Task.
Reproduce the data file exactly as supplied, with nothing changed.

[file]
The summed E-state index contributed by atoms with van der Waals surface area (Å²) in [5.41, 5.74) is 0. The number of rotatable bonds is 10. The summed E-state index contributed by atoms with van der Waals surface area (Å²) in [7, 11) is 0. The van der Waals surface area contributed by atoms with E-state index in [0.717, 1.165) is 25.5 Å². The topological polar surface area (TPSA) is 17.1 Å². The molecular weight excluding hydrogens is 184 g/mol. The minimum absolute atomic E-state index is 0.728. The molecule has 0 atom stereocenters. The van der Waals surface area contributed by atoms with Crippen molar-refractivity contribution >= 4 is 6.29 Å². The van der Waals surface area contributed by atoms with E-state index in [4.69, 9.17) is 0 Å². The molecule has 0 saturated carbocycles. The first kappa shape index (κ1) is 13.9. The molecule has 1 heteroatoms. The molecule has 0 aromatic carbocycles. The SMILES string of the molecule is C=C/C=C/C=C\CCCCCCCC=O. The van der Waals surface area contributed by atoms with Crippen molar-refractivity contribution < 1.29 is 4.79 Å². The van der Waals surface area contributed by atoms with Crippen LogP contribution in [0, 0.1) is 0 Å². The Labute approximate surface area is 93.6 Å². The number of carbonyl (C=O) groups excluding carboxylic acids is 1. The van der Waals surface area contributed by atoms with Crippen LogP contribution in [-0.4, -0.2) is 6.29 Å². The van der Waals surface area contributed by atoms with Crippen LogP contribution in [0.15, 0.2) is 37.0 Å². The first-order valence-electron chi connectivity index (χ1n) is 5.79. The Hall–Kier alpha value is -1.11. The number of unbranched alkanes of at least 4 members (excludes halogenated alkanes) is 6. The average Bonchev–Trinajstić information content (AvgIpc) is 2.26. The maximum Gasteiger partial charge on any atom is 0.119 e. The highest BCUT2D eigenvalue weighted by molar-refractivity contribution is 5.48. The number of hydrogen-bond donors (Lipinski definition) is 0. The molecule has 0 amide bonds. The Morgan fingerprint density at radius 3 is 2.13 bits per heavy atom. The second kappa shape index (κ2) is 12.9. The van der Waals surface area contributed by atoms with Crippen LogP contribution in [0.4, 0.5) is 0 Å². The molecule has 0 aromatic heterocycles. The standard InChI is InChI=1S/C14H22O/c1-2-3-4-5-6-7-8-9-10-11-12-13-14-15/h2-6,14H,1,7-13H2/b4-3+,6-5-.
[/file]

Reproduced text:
The summed E-state index contributed by atoms with van der Waals surface area (Å²) in [5.41, 5.74) is 0. The number of rotatable bonds is 10. The summed E-state index contributed by atoms with van der Waals surface area (Å²) in [7, 11) is 0. The van der Waals surface area contributed by atoms with E-state index in [0.717, 1.165) is 25.5 Å². The topological polar surface area (TPSA) is 17.1 Å². The molecular weight excluding hydrogens is 184 g/mol. The minimum absolute atomic E-state index is 0.728. The molecule has 0 atom stereocenters. The van der Waals surface area contributed by atoms with Crippen molar-refractivity contribution >= 4 is 6.29 Å². The van der Waals surface area contributed by atoms with E-state index in [4.69, 9.17) is 0 Å². The molecule has 0 saturated carbocycles. The first kappa shape index (κ1) is 13.9. The molecule has 1 heteroatoms. The molecule has 0 aromatic carbocycles. The SMILES string of the molecule is C=C/C=C/C=C\CCCCCCCC=O. The van der Waals surface area contributed by atoms with Crippen molar-refractivity contribution < 1.29 is 4.79 Å². The van der Waals surface area contributed by atoms with Crippen LogP contribution in [0, 0.1) is 0 Å². The Labute approximate surface area is 93.6 Å². The number of carbonyl (C=O) groups excluding carboxylic acids is 1. The van der Waals surface area contributed by atoms with Crippen LogP contribution in [-0.4, -0.2) is 6.29 Å². The van der Waals surface area contributed by atoms with Crippen LogP contribution in [0.15, 0.2) is 37.0 Å². The first-order valence-electron chi connectivity index (χ1n) is 5.79. The Hall–Kier alpha value is -1.11. The number of unbranched alkanes of at least 4 members (excludes halogenated alkanes) is 6. The average Bonchev–Trinajstić information content (AvgIpc) is 2.26. The maximum Gasteiger partial charge on any atom is 0.119 e. The highest BCUT2D eigenvalue weighted by molar-refractivity contribution is 5.48. The number of hydrogen-bond donors (Lipinski definition) is 0. The molecule has 0 amide bonds. The Morgan fingerprint density at radius 3 is 2.13 bits per heavy atom. The second kappa shape index (κ2) is 12.9. The van der Waals surface area contributed by atoms with Crippen LogP contribution in [0.4, 0.5) is 0 Å². The molecule has 0 aromatic heterocycles. The standard InChI is InChI=1S/C14H22O/c1-2-3-4-5-6-7-8-9-10-11-12-13-14-15/h2-6,14H,1,7-13H2/b4-3+,6-5-.